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Racial Innocence: Performing American Childhood from Slavery to Civil Rights

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Racial Innocence: Performing American Childhood from Slavery to Civil Rights Cover

 

Synopses & Reviews

Publisher Comments:

In Racial Innocence, Robin Bernstein argues that the concept of "childhood innocence" has been central to U.S. racial formation since the mid-nineteenth century. Children--white ones imbued with innocence, black ones excluded from it, and others of color erased by it--figured pivotally in sharply divergent racial agendas from slavery and abolition to antiblack violence and the early civil rights movement.

Bernstein takes up a rich archive including books, toys, theatrical props, and domestic knickknacks which she analyzes as "scriptive things" that invite or prompt historically-located practices while allowing for resistance and social improvisation. Integrating performance studies with literary and visual analysis, Bernstein offers singular readings of theatrical productions from blackface minstrelsy to Uncle Tom's Cabin to The Wonderful Wizard of Oz; literary works by Joel Chandler Harris, Harriet Wilson, and Frances Hodgson Burnett; material culture including Topsy pincushions, Uncle Tom and Little Eva handkerchiefs, and Raggedy Ann dolls; and visual texts ranging from fine portraiture to advertisements for lard substitute. Throughout, Bernstein shows how "innocence" gradually became the exclusive province of white children--until the Civil Rights Movement succeeded not only in legally desegregating public spaces, but in culturally desegregating the concept of childhood itself.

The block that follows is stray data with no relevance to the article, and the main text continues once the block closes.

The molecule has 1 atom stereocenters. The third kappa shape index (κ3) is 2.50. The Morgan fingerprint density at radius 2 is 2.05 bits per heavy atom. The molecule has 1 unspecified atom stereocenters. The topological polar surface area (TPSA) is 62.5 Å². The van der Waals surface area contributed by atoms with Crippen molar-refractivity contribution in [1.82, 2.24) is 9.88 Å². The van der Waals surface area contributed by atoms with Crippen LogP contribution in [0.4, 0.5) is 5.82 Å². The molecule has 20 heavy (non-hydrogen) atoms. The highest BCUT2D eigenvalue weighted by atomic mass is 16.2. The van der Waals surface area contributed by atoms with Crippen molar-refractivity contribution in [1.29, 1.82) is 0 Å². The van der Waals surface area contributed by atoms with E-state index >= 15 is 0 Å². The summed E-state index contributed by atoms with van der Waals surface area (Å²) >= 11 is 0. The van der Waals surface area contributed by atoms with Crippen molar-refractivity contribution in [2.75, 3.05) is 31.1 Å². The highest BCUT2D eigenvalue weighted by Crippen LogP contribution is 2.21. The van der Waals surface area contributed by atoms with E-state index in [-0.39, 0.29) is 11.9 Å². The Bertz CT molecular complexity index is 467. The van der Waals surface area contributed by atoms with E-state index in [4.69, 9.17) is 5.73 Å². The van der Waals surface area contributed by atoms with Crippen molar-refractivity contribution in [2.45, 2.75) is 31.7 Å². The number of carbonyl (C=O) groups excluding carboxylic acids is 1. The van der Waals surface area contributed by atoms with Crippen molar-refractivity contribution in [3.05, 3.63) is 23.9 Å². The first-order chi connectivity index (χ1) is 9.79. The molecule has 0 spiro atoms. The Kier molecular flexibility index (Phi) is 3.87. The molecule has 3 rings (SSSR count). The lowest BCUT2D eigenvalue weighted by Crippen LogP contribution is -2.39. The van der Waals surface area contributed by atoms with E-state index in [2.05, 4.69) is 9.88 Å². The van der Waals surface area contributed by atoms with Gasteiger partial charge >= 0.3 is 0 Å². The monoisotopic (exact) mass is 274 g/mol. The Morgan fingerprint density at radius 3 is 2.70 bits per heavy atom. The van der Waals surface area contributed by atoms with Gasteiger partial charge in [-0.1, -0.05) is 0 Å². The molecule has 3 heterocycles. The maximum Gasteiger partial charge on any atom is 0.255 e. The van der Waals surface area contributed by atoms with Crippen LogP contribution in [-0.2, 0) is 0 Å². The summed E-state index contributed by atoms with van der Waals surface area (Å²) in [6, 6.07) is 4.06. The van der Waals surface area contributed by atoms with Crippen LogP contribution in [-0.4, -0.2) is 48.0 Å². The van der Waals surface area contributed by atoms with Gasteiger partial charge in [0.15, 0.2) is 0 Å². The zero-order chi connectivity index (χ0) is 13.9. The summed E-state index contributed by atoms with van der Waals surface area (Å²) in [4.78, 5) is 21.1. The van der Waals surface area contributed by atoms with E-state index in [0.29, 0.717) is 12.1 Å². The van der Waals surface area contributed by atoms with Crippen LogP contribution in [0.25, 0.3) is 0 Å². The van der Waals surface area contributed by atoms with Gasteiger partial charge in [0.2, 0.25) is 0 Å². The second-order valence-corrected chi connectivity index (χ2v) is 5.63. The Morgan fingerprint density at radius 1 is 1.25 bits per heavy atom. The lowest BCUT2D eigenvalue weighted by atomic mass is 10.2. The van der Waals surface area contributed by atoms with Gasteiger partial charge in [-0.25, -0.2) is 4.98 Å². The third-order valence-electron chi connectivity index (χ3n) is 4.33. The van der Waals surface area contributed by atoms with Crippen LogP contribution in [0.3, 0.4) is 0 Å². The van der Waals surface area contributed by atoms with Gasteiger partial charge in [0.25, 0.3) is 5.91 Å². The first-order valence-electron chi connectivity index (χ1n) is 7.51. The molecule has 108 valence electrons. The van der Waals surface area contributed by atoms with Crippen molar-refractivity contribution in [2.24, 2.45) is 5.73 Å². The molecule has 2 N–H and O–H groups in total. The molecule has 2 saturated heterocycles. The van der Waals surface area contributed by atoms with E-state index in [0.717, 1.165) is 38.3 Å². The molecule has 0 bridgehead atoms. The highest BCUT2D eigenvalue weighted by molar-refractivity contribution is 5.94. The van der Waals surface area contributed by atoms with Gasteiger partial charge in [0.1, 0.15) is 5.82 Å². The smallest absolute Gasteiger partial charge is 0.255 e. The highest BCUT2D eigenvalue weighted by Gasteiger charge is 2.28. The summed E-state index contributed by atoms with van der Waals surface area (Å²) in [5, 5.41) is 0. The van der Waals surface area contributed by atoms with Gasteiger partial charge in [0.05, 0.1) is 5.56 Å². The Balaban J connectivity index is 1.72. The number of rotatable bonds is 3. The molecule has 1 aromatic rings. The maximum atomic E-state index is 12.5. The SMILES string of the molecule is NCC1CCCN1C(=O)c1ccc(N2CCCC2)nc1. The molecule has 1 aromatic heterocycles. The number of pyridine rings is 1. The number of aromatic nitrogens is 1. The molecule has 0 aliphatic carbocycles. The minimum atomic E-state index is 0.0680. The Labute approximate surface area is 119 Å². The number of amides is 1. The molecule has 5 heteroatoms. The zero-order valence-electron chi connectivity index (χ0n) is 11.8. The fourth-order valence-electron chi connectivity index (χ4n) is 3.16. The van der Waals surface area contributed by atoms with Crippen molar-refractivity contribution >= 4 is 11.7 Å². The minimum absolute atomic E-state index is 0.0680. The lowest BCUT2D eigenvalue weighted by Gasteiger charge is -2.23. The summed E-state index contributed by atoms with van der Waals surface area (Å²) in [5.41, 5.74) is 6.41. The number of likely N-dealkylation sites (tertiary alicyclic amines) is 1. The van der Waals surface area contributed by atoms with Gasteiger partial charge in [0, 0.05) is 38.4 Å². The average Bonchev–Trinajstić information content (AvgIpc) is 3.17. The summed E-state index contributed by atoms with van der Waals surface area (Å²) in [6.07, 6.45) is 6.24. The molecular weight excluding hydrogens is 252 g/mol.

Review:

Bernstein's powerful account of how the sentimental ideology of childhood innocence, and particularly its highly gendered manifestations, function to articulate racial hierarchies gives strong and detailed evidence for how paying attention to childhood serves to refocus many all too familiar, and troublesome, facets of American culture. I know of virtually no one of her generation who writes with this kind of verve, authority and pleasure. Racial Innocence will prove an important and widely read book--in part simply because it will be so much fun to read. — Karen Sánchez-Eppler, Amherst College

Review:

Nineteenth and early twentieth-century material culture comes alive in Robin Bernstein's brilliant study of the racialized and gendered ideologies that shape, inform and continue to haunt notions of American childhood into the present day. Through imaginative and masterfully innovative archival research, Bernstein shows how representations of childhood and child's play are integral to the making of whiteness and blackness and citizenship in this country. Racial Innocence is a groundbreaking book that for the first time illuminates the powerful and critical connections between constructions of girlhood, racial formations and American popular culture. — Daphne Brooks, Princeton University